New on my other blogs

Solar scam reveals decadent polity and sociery
A Dalit poet writing in English, based in Kerala
Foreword to Media Tides on Kerala Coast
Teacher seeks V.S. Achuthanandan's intervention to end harassment by partymen
Change of heart? Or stooping to conquer?


30 August, 2016

Kashmir’s shadow over SAARC

BRP Bhaskar
Gulf Today

With India-Pakistan relations deteriorating in the wake of violence in Kashmir, now in its eighth week, the fate of the 19th summit of the South Asian Association for Regional Cooperation, scheduled for November 9 and 10, hangs in the balance.

SAARC, which comprises India, Pakistan, Bangladesh, Afghanistan, Nepal, Sri Lanka, Bhutan, together account for 21 per cent of the world’s population but only nine per cent of the global economy.

SAARC members differ vastly in size and economic strength. India with an estimated population of 1,330 million and gross domestic product of $2,073.5 billion is much larger than the other seven countries put together. Pakistan, the second largest country, has an estimated population of 194 million and GDP of $270.0 billion. The Maldives with only 371,000 people is at the bottom of the population table. Bhutan with a GDP of $2 billion has the smallest economy, but it attaches more importance to gross domestic happiness than to gross domestic product.

India-Pakistan differences have held SAARC back from time to time in some areas. A common market is one of SAARC’s objectives but Pakistani fear of Indian economic domination has stalled progress in that direction. In 1995, a ministerial meeting decided on the creation of a South Asian Free Trade Area (SAFTA) as a first step towards the goal of a common market. It was only in 2006 that an agreement in this regard went into effect. A decade later, intra-SAARC trade is still only a little more than the region’s GDP.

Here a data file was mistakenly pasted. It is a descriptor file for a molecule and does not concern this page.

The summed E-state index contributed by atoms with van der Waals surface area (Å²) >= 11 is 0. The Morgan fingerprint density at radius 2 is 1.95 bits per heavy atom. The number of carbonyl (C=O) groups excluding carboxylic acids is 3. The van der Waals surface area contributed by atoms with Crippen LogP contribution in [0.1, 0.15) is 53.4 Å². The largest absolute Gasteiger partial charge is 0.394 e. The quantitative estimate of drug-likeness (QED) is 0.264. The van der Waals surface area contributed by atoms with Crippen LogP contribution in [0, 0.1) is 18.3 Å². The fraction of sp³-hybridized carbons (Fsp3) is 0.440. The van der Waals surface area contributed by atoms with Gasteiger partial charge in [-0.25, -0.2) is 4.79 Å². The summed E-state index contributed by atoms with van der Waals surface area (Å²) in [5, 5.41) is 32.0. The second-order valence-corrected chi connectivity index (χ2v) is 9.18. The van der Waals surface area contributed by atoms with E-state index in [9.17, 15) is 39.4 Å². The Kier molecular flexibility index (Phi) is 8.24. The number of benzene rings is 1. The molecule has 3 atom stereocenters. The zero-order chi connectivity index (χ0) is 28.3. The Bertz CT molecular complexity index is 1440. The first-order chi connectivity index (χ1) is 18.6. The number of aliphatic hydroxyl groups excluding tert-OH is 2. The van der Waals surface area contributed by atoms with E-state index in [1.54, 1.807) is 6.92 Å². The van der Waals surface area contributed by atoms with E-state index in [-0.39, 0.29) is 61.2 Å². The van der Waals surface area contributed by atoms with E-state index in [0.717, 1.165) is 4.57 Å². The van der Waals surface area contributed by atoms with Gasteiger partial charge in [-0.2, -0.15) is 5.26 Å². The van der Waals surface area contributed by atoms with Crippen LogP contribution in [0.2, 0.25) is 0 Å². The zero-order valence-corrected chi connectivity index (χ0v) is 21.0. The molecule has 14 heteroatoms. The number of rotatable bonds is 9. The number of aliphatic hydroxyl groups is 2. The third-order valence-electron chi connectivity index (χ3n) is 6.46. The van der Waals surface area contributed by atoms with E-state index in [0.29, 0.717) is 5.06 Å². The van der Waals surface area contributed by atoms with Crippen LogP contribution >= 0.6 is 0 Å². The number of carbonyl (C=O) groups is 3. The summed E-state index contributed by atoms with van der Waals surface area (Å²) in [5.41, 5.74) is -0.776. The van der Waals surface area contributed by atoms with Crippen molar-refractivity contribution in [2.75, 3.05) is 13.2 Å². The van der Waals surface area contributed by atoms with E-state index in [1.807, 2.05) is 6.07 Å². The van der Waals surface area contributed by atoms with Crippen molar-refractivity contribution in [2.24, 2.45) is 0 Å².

A South Asian motor vehicles agreement was negotiated by SAARC officials ahead of the last summit at Kathmandu in 2014 but Pakistan was not ready to sign it. Believing that it backed out as it now attaches economic integration with China more importance than South Asian economic cooperation, India decided to go ahead without it.

The relations between the two countries took a dive early this month when Laskar-e-Taiba chief called for demonstrations when Rajnath Singh visited Islamabad for a meeting of SARC Home Ministers. Rajnath Singh was flown from the airport to the meeting venue in a helicopter and he flew back immediately after the meeting without joining a lunch from which, curiously, even the host, Pakistan’s Home Minister stayed away.